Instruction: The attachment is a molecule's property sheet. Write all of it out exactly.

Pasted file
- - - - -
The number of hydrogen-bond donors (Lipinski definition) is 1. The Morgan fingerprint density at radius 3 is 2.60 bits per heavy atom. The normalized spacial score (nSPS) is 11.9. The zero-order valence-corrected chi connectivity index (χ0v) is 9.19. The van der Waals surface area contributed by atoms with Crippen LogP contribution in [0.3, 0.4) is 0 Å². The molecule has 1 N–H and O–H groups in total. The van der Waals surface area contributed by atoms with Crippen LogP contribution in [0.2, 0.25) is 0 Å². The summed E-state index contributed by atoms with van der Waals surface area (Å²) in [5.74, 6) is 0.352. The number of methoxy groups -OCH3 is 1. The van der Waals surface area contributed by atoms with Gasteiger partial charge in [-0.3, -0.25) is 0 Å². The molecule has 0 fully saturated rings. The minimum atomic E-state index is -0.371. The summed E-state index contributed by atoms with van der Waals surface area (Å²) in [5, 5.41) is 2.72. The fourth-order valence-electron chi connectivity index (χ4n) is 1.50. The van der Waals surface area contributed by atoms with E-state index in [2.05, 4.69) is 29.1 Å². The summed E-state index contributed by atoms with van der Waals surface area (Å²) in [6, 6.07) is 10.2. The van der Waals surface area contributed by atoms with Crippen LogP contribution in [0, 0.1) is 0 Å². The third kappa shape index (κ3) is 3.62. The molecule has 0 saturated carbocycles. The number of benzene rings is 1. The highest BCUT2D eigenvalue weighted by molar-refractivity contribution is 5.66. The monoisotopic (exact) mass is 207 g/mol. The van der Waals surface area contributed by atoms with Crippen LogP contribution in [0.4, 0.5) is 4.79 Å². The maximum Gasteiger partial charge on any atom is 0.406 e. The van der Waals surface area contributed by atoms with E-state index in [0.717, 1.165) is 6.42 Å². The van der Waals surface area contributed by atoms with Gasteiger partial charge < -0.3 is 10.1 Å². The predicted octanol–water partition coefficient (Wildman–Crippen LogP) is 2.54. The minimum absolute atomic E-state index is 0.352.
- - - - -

The number of hydrogen-bond donors (Lipinski definition) is 1. The Morgan fingerprint density at radius 3 is 2.60 bits per heavy atom. The normalized spacial score (nSPS) is 11.9. The zero-order valence-corrected chi connectivity index (χ0v) is 9.19. The van der Waals surface area contributed by atoms with Crippen LogP contribution in [0.3, 0.4) is 0 Å². The molecule has 1 N–H and O–H groups in total. The van der Waals surface area contributed by atoms with Crippen LogP contribution in [0.2, 0.25) is 0 Å². The summed E-state index contributed by atoms with van der Waals surface area (Å²) in [5.74, 6) is 0.352. The number of methoxy groups -OCH3 is 1. The van der Waals surface area contributed by atoms with Gasteiger partial charge in [-0.3, -0.25) is 0 Å². The molecule has 0 fully saturated rings. The minimum atomic E-state index is -0.371. The summed E-state index contributed by atoms with van der Waals surface area (Å²) in [5, 5.41) is 2.72. The fourth-order valence-electron chi connectivity index (χ4n) is 1.50. The van der Waals surface area contributed by atoms with E-state index in [2.05, 4.69) is 29.1 Å². The summed E-state index contributed by atoms with van der Waals surface area (Å²) in [6, 6.07) is 10.2. The van der Waals surface area contributed by atoms with Crippen LogP contribution in [0, 0.1) is 0 Å². The third kappa shape index (κ3) is 3.62. The molecule has 0 saturated carbocycles. The number of benzene rings is 1. The highest BCUT2D eigenvalue weighted by molar-refractivity contribution is 5.66. The monoisotopic (exact) mass is 207 g/mol. The van der Waals surface area contributed by atoms with Crippen LogP contribution in [0.4, 0.5) is 4.79 Å². The maximum Gasteiger partial charge on any atom is 0.406 e. The van der Waals surface area contributed by atoms with E-state index in [0.717, 1.165) is 6.42 Å². The van der Waals surface area contributed by atoms with Gasteiger partial charge < -0.3 is 10.1 Å². The predicted octanol–water partition coefficient (Wildman–Crippen LogP) is 2.54. The minimum absolute atomic E-state index is 0.352.